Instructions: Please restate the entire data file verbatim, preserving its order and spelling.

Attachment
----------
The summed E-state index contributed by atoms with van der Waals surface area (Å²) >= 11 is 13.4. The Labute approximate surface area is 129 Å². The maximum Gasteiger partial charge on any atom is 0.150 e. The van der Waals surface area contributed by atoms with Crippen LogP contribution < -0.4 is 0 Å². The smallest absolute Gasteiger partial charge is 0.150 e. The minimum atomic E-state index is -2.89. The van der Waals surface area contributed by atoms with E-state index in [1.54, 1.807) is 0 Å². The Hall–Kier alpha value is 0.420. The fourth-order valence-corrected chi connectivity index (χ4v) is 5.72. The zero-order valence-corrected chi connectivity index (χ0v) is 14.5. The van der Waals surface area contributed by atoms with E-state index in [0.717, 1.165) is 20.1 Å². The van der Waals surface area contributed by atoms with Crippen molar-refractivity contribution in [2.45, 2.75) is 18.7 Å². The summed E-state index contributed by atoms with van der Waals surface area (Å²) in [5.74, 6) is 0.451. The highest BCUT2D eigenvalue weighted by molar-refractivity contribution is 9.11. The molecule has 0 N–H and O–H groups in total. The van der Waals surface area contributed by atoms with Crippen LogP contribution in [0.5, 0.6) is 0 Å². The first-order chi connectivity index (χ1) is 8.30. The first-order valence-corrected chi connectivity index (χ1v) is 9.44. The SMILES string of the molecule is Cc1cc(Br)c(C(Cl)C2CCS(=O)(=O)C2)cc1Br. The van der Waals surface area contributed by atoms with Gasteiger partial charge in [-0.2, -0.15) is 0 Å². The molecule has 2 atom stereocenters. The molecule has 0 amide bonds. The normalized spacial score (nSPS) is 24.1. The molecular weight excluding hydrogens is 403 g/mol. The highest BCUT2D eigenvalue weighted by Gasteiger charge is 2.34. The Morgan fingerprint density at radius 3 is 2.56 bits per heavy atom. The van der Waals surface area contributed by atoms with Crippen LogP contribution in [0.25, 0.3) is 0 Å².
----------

The summed E-state index contributed by atoms with van der Waals surface area (Å²) >= 11 is 13.4. The Labute approximate surface area is 129 Å². The maximum Gasteiger partial charge on any atom is 0.150 e. The van der Waals surface area contributed by atoms with Crippen LogP contribution < -0.4 is 0 Å². The smallest absolute Gasteiger partial charge is 0.150 e. The minimum atomic E-state index is -2.89. The van der Waals surface area contributed by atoms with E-state index in [1.54, 1.807) is 0 Å². The Hall–Kier alpha value is 0.420. The fourth-order valence-corrected chi connectivity index (χ4v) is 5.72. The zero-order valence-corrected chi connectivity index (χ0v) is 14.5. The van der Waals surface area contributed by atoms with E-state index in [0.717, 1.165) is 20.1 Å². The van der Waals surface area contributed by atoms with Crippen molar-refractivity contribution in [2.45, 2.75) is 18.7 Å². The summed E-state index contributed by atoms with van der Waals surface area (Å²) in [5.74, 6) is 0.451. The highest BCUT2D eigenvalue weighted by molar-refractivity contribution is 9.11. The molecule has 0 N–H and O–H groups in total. The van der Waals surface area contributed by atoms with Crippen LogP contribution in [0.5, 0.6) is 0 Å². The first-order chi connectivity index (χ1) is 8.30. The first-order valence-corrected chi connectivity index (χ1v) is 9.44. The SMILES string of the molecule is Cc1cc(Br)c(C(Cl)C2CCS(=O)(=O)C2)cc1Br. The van der Waals surface area contributed by atoms with Gasteiger partial charge in [-0.2, -0.15) is 0 Å². The molecule has 2 atom stereocenters. The molecule has 0 amide bonds. The normalized spacial score (nSPS) is 24.1. The molecular weight excluding hydrogens is 403 g/mol. The highest BCUT2D eigenvalue weighted by Gasteiger charge is 2.34. The Morgan fingerprint density at radius 3 is 2.56 bits per heavy atom. The van der Waals surface area contributed by atoms with Crippen LogP contribution in [0.25, 0.3) is 0 Å².